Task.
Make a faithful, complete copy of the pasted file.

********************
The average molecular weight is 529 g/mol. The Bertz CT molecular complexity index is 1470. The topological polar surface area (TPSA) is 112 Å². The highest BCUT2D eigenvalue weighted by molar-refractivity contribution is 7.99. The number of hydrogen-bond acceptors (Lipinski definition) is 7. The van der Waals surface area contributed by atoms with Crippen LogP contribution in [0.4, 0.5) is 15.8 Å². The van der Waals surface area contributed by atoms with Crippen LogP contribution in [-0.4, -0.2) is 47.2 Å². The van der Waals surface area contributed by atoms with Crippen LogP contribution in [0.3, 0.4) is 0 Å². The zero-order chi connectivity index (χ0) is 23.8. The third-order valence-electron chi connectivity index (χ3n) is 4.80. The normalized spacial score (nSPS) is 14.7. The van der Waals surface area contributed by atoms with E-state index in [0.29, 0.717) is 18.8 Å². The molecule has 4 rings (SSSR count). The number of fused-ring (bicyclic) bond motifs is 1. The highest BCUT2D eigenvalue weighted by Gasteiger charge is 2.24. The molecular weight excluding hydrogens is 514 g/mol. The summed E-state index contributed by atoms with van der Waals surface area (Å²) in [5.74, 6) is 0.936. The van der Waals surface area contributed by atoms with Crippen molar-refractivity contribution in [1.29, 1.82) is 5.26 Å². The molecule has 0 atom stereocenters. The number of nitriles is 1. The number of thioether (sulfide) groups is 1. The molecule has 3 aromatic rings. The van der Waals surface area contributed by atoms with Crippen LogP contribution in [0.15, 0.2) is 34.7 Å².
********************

The average molecular weight is 529 g/mol. The Bertz CT molecular complexity index is 1470. The topological polar surface area (TPSA) is 112 Å². The highest BCUT2D eigenvalue weighted by molar-refractivity contribution is 7.99. The number of hydrogen-bond acceptors (Lipinski definition) is 7. The van der Waals surface area contributed by atoms with Crippen LogP contribution in [0.4, 0.5) is 15.8 Å². The van der Waals surface area contributed by atoms with Crippen LogP contribution in [-0.4, -0.2) is 47.2 Å². The van der Waals surface area contributed by atoms with Crippen LogP contribution in [0.3, 0.4) is 0 Å². The zero-order chi connectivity index (χ0) is 23.8. The third-order valence-electron chi connectivity index (χ3n) is 4.80. The normalized spacial score (nSPS) is 14.7. The van der Waals surface area contributed by atoms with E-state index in [0.29, 0.717) is 18.8 Å². The molecule has 4 rings (SSSR count). The number of fused-ring (bicyclic) bond motifs is 1. The highest BCUT2D eigenvalue weighted by Gasteiger charge is 2.24. The molecular weight excluding hydrogens is 514 g/mol. The summed E-state index contributed by atoms with van der Waals surface area (Å²) in [5.74, 6) is 0.936. The van der Waals surface area contributed by atoms with Crippen molar-refractivity contribution in [1.29, 1.82) is 5.26 Å². The molecule has 0 atom stereocenters. The number of nitriles is 1. The number of thioether (sulfide) groups is 1. The molecule has 3 aromatic rings. The van der Waals surface area contributed by atoms with Crippen LogP contribution in [0.15, 0.2) is 34.7 Å².